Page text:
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Exxon: Oiling the Engine of Our Economy


It makes what we need, and it pads our retirement accounts.

Editor's Note: Welcome to Love It or Hate It, a regular dual-column feature that will capture the love-hate relationship America has with some of its biggest, most controversial companies. For past columns, click here. For the opposing view on Exxon, see Exxon: Slick, Slimy, and Dangerous.

Aside from the captain who was below deck when the Exxon Valdez struck Bligh Reef in Alaska's Prince William Sound in 1989, ExxonMobil (XOM) is a smart, well-run company that has rewarded investors with steady returns. What's not to love?

ExxonMobil earns its money by turning gloppy, stinky crude oil into the fuel needed to keep the US economy moving. Sure, it would be nice if we used less of the company's products, but realistically, the US economy will run on oil for the foreseeable future.

Here's why: Corn-based ethanol is wildly over-hyped and affordable commercial application of intriguing "green" technologies remains unproven. That means ExxonMobil will continue to produce oil in some rough areas of the world so we can load the kids into the minivan and drive to the mall. Don't sneer -- consumer spending represents about two-thirds of the nation's gross domestic product.

For some, reality doesn't count for much. Congressman Ed Markey, a Massachusetts Democrat, called ExxonMobil's record $39.5 billion profit in 2007 "outlandish" and said it stemmed from then-President George Bush's effort to "tilt the scales toward satisfying the special interest demands of a single industry at the expense of the public interest." Ho-hum.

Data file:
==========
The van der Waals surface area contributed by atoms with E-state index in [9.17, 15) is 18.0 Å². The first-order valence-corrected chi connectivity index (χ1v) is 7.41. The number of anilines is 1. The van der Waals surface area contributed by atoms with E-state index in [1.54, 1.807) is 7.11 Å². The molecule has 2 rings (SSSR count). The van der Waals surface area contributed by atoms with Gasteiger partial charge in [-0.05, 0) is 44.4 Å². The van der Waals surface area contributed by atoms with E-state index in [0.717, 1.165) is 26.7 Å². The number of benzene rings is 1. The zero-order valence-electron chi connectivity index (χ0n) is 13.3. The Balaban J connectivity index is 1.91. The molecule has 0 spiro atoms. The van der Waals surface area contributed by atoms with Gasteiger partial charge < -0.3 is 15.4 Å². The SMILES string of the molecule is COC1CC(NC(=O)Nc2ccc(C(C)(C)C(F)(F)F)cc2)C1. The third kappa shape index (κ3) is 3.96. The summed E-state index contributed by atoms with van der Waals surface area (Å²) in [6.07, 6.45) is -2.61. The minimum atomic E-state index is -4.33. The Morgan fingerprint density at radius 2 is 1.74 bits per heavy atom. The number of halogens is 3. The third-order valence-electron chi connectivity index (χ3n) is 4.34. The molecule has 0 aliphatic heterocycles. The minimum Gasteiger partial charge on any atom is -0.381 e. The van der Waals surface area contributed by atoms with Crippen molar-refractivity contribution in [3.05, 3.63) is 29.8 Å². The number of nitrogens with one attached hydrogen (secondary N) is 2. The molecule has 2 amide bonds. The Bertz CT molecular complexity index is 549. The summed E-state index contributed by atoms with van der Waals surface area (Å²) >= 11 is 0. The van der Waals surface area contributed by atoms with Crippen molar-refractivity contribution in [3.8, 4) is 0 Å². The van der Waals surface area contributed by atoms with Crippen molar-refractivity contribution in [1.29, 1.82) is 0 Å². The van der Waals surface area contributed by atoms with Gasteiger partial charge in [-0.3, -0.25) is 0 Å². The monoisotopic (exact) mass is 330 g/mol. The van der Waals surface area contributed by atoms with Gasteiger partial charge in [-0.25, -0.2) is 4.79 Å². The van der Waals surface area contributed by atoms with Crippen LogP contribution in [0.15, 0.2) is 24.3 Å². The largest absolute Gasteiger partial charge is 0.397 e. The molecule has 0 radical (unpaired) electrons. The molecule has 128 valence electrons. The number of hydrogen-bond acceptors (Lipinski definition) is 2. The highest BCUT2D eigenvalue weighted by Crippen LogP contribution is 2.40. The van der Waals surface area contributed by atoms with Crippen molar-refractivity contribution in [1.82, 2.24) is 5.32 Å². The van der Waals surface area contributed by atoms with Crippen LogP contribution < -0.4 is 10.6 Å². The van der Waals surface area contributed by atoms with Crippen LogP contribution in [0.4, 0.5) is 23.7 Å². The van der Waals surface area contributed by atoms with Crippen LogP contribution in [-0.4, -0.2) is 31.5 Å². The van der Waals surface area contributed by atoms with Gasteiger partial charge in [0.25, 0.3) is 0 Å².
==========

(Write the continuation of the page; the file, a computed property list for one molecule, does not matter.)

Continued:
Others noted that if ExxonMobil were a country, its 2007 profit would exceed the gross domestic product of about two-thirds of the 1,983 nations ranked by the World Bank's economic ratings. But so what?

ExxonMobil's profits in the year Markey made his criticism exceeded that of General Electric (GE) and Microsoft (MSFT). The oil giant almost makes Walmart (WMT), the world's largest retailer, look like a boutique. ExxonMobil is highly profitable because it's able to produce oil and sell refined products quickly. For some, this is apparently the unpardonable sin.

Fortune ranked petroleum refining as the 36th most profitable industry in 2008 based on profits as a percentage of revenue. Crude oil production ranked seventh.

Exxon's numbers are huge because it sells a lot of fuel, but its profits as a percentage of revenue rank behind networking, Internet services, pharmaceuticals, medical equipment, financial data services, and even railroads.

Oddly, it's been a while since anyone in Washington lambasted the railroads. Instead of piling on poor, old ExxonMobil, perhaps it's time for some members of Congress to re-read The Octopus: A Story of California, a novel published by Frank Norris in 1901 detailing the evils of the (now vanished through mergers) Southern Pacific Railroad. The usual suspects could then take a righteous whack at Burlington Northern Santa Fe (BNI) or CSX (CSX) for the same reasons they bash ExxonMobil -- ignorance.
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No positions in stocks mentioned.
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